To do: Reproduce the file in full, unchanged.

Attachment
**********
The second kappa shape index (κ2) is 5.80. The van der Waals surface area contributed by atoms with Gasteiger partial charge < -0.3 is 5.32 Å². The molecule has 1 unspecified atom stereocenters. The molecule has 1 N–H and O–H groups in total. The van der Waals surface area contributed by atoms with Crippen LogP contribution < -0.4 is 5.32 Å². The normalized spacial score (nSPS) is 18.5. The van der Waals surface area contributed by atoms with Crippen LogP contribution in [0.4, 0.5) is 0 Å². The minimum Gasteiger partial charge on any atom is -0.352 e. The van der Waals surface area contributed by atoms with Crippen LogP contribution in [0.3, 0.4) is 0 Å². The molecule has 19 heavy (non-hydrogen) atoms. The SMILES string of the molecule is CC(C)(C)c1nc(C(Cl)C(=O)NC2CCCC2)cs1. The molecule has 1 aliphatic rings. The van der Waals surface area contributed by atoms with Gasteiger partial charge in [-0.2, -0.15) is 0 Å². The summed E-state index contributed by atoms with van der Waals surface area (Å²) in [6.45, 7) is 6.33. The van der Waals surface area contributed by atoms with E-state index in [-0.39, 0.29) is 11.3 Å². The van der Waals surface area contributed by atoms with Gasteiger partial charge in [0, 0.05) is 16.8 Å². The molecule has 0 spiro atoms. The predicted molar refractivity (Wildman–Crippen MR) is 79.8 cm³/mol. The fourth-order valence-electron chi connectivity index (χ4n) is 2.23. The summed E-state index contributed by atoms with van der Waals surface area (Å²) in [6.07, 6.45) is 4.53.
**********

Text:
The second kappa shape index (κ2) is 5.80. The van der Waals surface area contributed by atoms with Gasteiger partial charge < -0.3 is 5.32 Å². The molecule has 1 unspecified atom stereocenters. The molecule has 1 N–H and O–H groups in total. The van der Waals surface area contributed by atoms with Crippen LogP contribution < -0.4 is 5.32 Å². The normalized spacial score (nSPS) is 18.5. The van der Waals surface area contributed by atoms with Crippen LogP contribution in [0.4, 0.5) is 0 Å². The minimum Gasteiger partial charge on any atom is -0.352 e. The van der Waals surface area contributed by atoms with Crippen LogP contribution in [0.3, 0.4) is 0 Å². The molecule has 19 heavy (non-hydrogen) atoms. The SMILES string of the molecule is CC(C)(C)c1nc(C(Cl)C(=O)NC2CCCC2)cs1. The molecule has 1 aliphatic rings. The van der Waals surface area contributed by atoms with Gasteiger partial charge in [-0.2, -0.15) is 0 Å². The summed E-state index contributed by atoms with van der Waals surface area (Å²) in [6.45, 7) is 6.33. The van der Waals surface area contributed by atoms with E-state index in [-0.39, 0.29) is 11.3 Å². The van der Waals surface area contributed by atoms with Gasteiger partial charge in [0, 0.05) is 16.8 Å². The molecule has 0 spiro atoms. The predicted molar refractivity (Wildman–Crippen MR) is 79.8 cm³/mol. The fourth-order valence-electron chi connectivity index (χ4n) is 2.23. The summed E-state index contributed by atoms with van der Waals surface area (Å²) in [6.07, 6.45) is 4.53.